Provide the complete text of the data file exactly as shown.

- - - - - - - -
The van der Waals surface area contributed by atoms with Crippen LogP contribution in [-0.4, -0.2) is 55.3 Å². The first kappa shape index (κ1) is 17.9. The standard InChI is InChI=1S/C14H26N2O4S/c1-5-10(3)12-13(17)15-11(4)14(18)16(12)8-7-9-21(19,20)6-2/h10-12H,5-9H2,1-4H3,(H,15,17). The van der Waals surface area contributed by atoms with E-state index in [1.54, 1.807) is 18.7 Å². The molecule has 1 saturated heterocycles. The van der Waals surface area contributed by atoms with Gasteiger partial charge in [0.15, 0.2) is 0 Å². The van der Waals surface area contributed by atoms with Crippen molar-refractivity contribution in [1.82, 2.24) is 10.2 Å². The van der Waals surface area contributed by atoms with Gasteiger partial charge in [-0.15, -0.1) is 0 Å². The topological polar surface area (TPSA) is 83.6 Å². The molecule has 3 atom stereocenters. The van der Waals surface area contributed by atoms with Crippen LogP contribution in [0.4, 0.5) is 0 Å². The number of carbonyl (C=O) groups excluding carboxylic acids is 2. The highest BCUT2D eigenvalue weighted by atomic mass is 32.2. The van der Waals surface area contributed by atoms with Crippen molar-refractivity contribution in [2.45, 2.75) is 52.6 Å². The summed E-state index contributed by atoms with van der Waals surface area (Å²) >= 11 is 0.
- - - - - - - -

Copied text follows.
The van der Waals surface area contributed by atoms with Crippen LogP contribution in [-0.4, -0.2) is 55.3 Å². The first kappa shape index (κ1) is 17.9. The standard InChI is InChI=1S/C14H26N2O4S/c1-5-10(3)12-13(17)15-11(4)14(18)16(12)8-7-9-21(19,20)6-2/h10-12H,5-9H2,1-4H3,(H,15,17). The van der Waals surface area contributed by atoms with E-state index in [1.54, 1.807) is 18.7 Å². The molecule has 1 saturated heterocycles. The van der Waals surface area contributed by atoms with Gasteiger partial charge in [0.15, 0.2) is 0 Å². The van der Waals surface area contributed by atoms with Crippen molar-refractivity contribution in [1.82, 2.24) is 10.2 Å². The van der Waals surface area contributed by atoms with Gasteiger partial charge in [-0.15, -0.1) is 0 Å². The topological polar surface area (TPSA) is 83.6 Å². The molecule has 3 atom stereocenters. The van der Waals surface area contributed by atoms with Crippen LogP contribution in [0.4, 0.5) is 0 Å². The number of carbonyl (C=O) groups excluding carboxylic acids is 2. The highest BCUT2D eigenvalue weighted by atomic mass is 32.2. The van der Waals surface area contributed by atoms with Crippen molar-refractivity contribution in [2.45, 2.75) is 52.6 Å². The summed E-state index contributed by atoms with van der Waals surface area (Å²) >= 11 is 0.